Cavitary Lesion of the Lung
Christine McBeth, DO, MSPH
Department of Emergency Medicine, University of California, Davis
A 25-year-old male with past medical history of HIV presents with shortness of breath and fevers for three days. He has not been taking his prescribed medications. He has had a productive cough with yellow and blood-tinged sputum. He endorses pleuritic chest pain, abdominal distention and diarrhea.
|Blood pressure||Pulse||Respiratory Rate||Pulse Oximetry||Temperature|
General: Cachectic, ill-appearing, temporal muscle wasting, diaphoretic.
Cardiovascular: Tachycardic, regular, no murmurs, no JVD.
Respiratory: Tachypneic, speaking full sentences, right lung clear, left lung markedly diminished breath sounds, scattered rhonchi.
Imaging and Laboratory Information
Chest X-ray: normal heart size, right lung normal, complete opacification left lung
Clinical Differential Diagnosis
- Pleural effusion
- Congestive heart failure
Ultrasound Imaging Findings
M-mode left lung: Given decreased breath sounds on the left side, ultrasound was performed to rule out pneumothorax. This image shows evaluation lung sliding using M-mode. This shows "stratosphere sign" with lung sliding to rule out pneumothorax in contrast to a "bar code sign" which would be concerning for a pneumothorax. PL=pleural line.
Left lower lung: Small pleural effusion surrounding left inferior lung. PL=pleural line, PE=pleural effusion, L=lung.
Left upper chest: Area of normal lung with pleural line noted left upper anterior chest. Deep to that is a large cavitary lesion with anechoic fluid and dependent debris. Deep to that is consolidated lung. PL=pleural line, **=cavitary lesion, CL=consolidated lung.
Differential Diagnosis Based on Imaging
- Pulmonary tuberculosis
- Necrotizing pneumonia
Clinical Course and/or Management
Prior to our evaluation, the patient had already been admitted to the hospital for what was presumed to be a large pleural effusion (seen as "white out" on chest x-ray). He was receiving broad-spectrum antibiotics without improvement. The emergency clinicians were consulted to evaluate the patient with ultrasound to see why chest tubes were not getting fluid return. There had been multiple attempts at a left-sided chest tube placement with minimal output. On evaluating with POCUS, a small effusion was noted at the left base. However, ultrasound also found that the majority of the lung was consolidated with scattered cavitary lesions, especially at the superior apex of the lung. This explained the minimal output, prevented further unnecessary procedures, and initiated airborne precautions for now presumed tuberculosis. Plans for RIPE therapy were made. Unfortunately, the patient expired the following day.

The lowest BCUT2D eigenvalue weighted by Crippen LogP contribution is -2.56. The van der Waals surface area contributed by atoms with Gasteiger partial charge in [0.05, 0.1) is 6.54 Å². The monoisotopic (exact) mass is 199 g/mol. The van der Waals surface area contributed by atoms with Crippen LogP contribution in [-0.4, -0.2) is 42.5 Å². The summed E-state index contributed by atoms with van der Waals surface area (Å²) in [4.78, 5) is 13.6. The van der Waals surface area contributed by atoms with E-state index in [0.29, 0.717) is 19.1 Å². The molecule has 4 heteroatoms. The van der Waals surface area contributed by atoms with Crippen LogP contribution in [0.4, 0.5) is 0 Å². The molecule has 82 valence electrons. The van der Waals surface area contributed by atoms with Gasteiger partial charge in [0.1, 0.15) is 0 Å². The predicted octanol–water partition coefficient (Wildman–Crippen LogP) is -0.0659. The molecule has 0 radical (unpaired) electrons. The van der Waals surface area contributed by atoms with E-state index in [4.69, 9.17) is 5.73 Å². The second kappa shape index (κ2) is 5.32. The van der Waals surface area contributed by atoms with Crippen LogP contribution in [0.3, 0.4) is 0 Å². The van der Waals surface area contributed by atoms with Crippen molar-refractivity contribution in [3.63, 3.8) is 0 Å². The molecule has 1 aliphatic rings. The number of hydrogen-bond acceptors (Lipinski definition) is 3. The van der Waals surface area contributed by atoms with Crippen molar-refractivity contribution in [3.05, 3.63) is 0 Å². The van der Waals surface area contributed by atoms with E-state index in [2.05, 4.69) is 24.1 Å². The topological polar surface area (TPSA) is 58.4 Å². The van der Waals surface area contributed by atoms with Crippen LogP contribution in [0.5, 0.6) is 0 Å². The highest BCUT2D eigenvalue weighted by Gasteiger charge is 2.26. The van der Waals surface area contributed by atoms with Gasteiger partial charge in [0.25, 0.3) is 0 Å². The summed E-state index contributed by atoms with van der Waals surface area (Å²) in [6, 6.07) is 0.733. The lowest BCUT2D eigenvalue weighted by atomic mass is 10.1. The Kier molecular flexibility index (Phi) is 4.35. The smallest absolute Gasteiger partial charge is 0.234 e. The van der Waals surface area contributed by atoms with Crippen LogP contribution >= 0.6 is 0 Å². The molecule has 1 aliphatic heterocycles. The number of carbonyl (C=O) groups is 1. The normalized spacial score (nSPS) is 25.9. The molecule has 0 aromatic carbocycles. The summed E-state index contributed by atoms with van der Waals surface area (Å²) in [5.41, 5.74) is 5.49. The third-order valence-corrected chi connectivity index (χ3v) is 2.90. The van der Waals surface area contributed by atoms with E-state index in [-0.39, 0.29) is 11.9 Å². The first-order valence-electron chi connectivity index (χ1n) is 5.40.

Cavitary lesion of the lung
Point-of-care ultrasound helps in the rapid assessment of the undifferentiated dyspneic patient in both high- and low-resource settings. Combining lung, cardiac and inferior vena cava findings can help narrow the differential diagnosis quickly. In this case, POCUS immediately changed the patient's management and narrowed the differential diagnosis. Ultrasound can rapidly differentiate between a pleural effusion and consolidated lung. Identifying a cavitary lesion on ultrasound in a patient with poorly-controlled HIV made tuberculosis the most likely etiology. However, there is no known diagnostic protocol in identifying pulmonary tuberculosis specifically.
There is evidence that ultrasound is superior to chest x-ray in identifying findings consistent with TB in children. The most common findings were consolidations greater than 0.5cm, pleural effusions and enlarged mediastinal lymph nodes. While enlarged lymph nodes were also seen in other respiratory disease, they appeared to be larger in children with pulmonary TB. The size of lymph nodes were shown to decrease with treatment, so following size could theoretically be used as a marker of treatment success.
One of the most common findings of pulmonary TB described in adult patients are pleural effusions, which can be a secondary sign of underlying infection. Effusions can be simple appearing, but often have septations or fibrin strands within them. Importantly, ultrasound's sensitivity is well established to be superior to chest x-ray and can be used to direct thoracentesis. Other potential pulmonary ultrasound findings include pleural thickening, focal B-lines, and subpleural consolidations (or shred sign). However, similar findings can be seen in other disease processes and further research is required.
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